OPW INTERVIEW - July 20 - Urban Social is…, well, I’m not sure, so I thought I’d ask the founders. - Mark Brooks
Urban Social is a most intriguing company that has been around since 2004. Can you tell us a bit more about what you do. Is Urban Social an events company or an internet dating company?
Anna: Our core business model is internet dating but our target market has always been directed towards outgoing singles. Our goal was to create an environment that offers them a little bit more than just online dating. So we brought online dating and events together. The events are offered by 3rd party organizers.
That’s very smart using a 3rd party. What motivated that? How does it work with them?
Anna: We only work with the companies that we feel offer the best dating events. We promote the events all around the country, so that our members have the opportunity to get out and meet people at these events, no matter where they are. It’s done through affiliates basically. We advertise them and our members find out about them.
Do they have to follow your event format or do they have more flexibility?
Anna: There is a lot more flexibility. We try and offer a wide variety of events. We’ve had things like blind dating, dating in the dark, “I’m a single, so get me out of here” weekend s and wine tasting dating ….So it’s not just about speed dating, it’s about offering them different opportunities and different ways to meet people.
What is the biggest event you’ve had so far?
Jim: I reckon the St. George’s Day event we did about 2 years ago, which was a fantastic event. We had about 120 people at that one.
What is the founding story? What drove you to start Urban Social?
Anna: We were a group of university friends living the single life in and around London. We felt there wasn’t anything in the marketplace at the time for us when it came to online dating. So we put our resources together and developed a bit more of a fun and niche site that really spoke to us.
How has the site progressed over the years in terms of the size of the business?
Jim: We’ve progressed well. Initially, it was all about getting enough members onto the site for it to be viable. So that was focused around getting hundreds of our friends and friends of friends to join the site. After that, the word spread and we grew quickly. We were also voted the best online dating site one year in a national newspaper in the UK. We also have affiliate programs in place, some key white labels and we’re continuing to grow at a steady rate.
A lot of dating sites have tried speed dating and they’ve generally found that it is tougher than it looks. So what would be your advice to a dating service that was considering running their own speed dating events?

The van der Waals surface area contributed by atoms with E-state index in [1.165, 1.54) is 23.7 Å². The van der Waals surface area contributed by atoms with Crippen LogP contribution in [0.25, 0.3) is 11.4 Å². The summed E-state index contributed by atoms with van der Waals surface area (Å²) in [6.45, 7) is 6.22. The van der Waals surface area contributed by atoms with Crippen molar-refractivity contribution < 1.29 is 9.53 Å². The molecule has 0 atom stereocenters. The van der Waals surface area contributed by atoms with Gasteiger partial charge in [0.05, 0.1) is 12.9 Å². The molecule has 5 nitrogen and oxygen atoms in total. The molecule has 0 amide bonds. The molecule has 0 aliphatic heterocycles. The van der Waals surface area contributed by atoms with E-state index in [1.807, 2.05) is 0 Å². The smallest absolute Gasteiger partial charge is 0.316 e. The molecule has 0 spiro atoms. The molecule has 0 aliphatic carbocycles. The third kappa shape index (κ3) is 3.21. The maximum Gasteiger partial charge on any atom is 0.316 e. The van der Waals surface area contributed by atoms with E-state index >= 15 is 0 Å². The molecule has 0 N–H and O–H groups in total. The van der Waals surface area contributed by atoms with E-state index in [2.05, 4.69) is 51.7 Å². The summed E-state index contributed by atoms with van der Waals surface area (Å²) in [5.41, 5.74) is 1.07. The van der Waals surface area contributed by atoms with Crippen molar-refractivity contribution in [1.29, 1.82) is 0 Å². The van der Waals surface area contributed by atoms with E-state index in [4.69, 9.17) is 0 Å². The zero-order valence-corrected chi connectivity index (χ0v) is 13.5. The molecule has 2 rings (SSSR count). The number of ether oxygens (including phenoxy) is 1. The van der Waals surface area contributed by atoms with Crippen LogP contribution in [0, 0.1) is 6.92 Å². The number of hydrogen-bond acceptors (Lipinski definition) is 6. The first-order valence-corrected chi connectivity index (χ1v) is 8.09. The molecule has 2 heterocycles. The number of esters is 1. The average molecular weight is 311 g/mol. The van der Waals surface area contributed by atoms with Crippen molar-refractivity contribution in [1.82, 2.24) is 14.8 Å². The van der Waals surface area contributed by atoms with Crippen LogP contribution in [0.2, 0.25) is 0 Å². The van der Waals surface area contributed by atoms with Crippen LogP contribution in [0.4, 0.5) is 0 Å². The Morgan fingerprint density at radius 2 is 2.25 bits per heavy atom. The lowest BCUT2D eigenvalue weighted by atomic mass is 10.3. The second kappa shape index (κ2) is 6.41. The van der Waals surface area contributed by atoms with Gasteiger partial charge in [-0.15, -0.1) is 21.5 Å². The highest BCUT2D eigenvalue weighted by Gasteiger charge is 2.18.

Anna: It’s all about having a niche offering I think. You really need to come up with something different , and make sure you do it well.
Jim: The biggest advice we can really give is to focus locally. It’s a lot easier and cheaper to market locally than it is nationally. And marketing is really where you can lose a lot of money.
Have you run any larger events with over a couple of hundred people?
Anna: No we haven’t, we’ve kept them quite niche , as we feel the atmosphere is better at a smaller scale event . The average event size that we do is around the 50 or 60 mark. We find that they work much better that way.
I worked with Cupid.com back in 2004 when we bought PreDating.com, a speed dating company. We thought the 2 worlds of users would intermingle and get along great. But what we found was the people who came out to events love events and the people who do internet dating love internet dating and never the twain shall meet. There was some overlap but ultimately the socialites were more likely to be out and about than on internet dating services and we didn’t see quite as much overlap as we thought. Is this just an American thing or did you see something similar in the UK?
Anna: We’ve really seen a good conversion rate between the two but I think that’s more to do with our style and our target market.
Jim: We also find that because we offer such a comprehensive service to our customers, we’ve got a very near 50/50 mix of male/female, which isn’t the norm in the industry. So typically we’re targeting urban fun single professionals and those sorts of people tend to be very busy but also interested in getting out to meet people.
So we have found in the UK anyways, that it’s fairly successful. The events certainly appeal to women slightly more than the men, who can prefer online. But when you bring those two together you get great events.
What are your plans for Urban Social between now and 2011? What do you have in store?
Jim: We are looking into expanding our white label service to the US and Australia. We’re also looking at chat features, and a London centric site.